Introduction: In this article – part of an ongoing “Introduction to Genealogy” series – Gena Philibert-Ortega gives tips for doing family history research at the library. Gena is a genealogist and author of the book “From the Family Kitchen.”
Been to the library lately for your family history research? Are you a frequent visitor to your local library, or has it been a few years? Maybe you are planning a vacation around researching at a large city or university library. If it has been a while since your last visit to a library, I want to encourage you to take some time now to prepare for your next trip.
What Library Will You Go To?
Remember that there is more to library research than your local public library. When you think of what libraries might have what you need for your genealogy, think in terms of the public or academic library that serves your ancestor’s hometown, as well as state and national libraries, genealogy libraries, and private libraries.
Genealogy libraries include:
- Clayton Library
- Godfrey Library
- Allen County Public Library’s Genealogy Center
- Midwest Genealogy Center
Of course, you should also visit your own local libraries to access books, interlibrary loan, and online databases.
First Up: The Card Catalog
As you plan your trip, take a look at the library’s online card catalog. What resources does the library have that could benefit your research? We often think of a library in terms of what can be checked out, but as a researcher you need to consider what reference items are available. In some cases, the books found in the genealogy collection of the library may be for reference use only and cannot be loaned out.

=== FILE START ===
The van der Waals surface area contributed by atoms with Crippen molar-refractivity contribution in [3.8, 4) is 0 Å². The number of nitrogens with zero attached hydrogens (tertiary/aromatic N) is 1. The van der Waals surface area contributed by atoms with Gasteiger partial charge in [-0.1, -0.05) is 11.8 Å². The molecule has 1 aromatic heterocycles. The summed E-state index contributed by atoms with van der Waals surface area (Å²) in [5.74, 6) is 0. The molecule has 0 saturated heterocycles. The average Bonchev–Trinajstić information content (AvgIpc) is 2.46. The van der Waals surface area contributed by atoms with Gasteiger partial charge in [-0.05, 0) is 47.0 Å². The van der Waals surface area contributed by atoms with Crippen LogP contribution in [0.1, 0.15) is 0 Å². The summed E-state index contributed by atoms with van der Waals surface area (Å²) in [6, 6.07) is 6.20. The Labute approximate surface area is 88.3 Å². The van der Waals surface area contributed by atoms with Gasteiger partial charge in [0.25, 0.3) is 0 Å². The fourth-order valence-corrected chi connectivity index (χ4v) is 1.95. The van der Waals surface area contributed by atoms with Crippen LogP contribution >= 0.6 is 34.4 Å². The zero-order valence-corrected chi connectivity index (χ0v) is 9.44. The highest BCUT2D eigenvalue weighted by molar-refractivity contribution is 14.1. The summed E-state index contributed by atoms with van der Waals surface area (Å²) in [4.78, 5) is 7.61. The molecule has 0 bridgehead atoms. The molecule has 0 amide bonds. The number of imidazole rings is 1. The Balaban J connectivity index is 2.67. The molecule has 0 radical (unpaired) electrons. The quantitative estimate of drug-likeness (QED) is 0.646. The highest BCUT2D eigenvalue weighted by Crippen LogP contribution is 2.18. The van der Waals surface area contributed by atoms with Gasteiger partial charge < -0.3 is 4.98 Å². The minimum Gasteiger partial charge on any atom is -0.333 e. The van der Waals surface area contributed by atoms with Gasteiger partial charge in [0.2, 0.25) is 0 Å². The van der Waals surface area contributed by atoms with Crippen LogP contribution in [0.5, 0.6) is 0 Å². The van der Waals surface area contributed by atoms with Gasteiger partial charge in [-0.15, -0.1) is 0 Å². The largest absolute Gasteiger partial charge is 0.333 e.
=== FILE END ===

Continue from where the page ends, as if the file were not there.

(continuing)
What collections, besides the books found in the stacks, does that library have? Do they have a local history collection? Rare books? Maybe they specialize in a specific historical era. For example, the AK Smiley Public Library in Redlands, California, which houses the Lincoln Shrine, has a large collection of Abraham Lincoln and Civil War resources. Does the library you are going to have a local history collection or any special collections?
It may seem weird to travel somewhere just to see what they have online, but in the case of a larger library, you may find that they subscribe to specific subscription websites that you otherwise would not have access to. Think beyond genealogy; these websites might include newspapers, periodicals, and history books.
If You’re Traveling, Make a Call First
Going to your local library and learning they don’t have what you need, or they are closed, wouldn’t be a big problem – but travel several hours by car or plane only to find the same thing would be frustrating to say the least. Do yourself a favor and call or email prior to your visit. Make sure that the library will be open and that any special collection you are interested in is available for research.
In some cases, a special collection may only be available with several days’ notice or by appointment. On one research trip to access a special collection at a state university, I was surprised to learn I needed two forms of ID and that my high school-aged son couldn’t research with me because he was not yet 18 years old. These are important facts I would have known if I’d been more diligent about reading the library’s website when I prepared for my visit.
Where Are You Going?
Libraries are an important resource for genealogists, so it’s important to make sure that you exhaust their resources when you research your ancestor’s life. But first, make a plan before your visit so that you can make the most of your time and limit disappointments.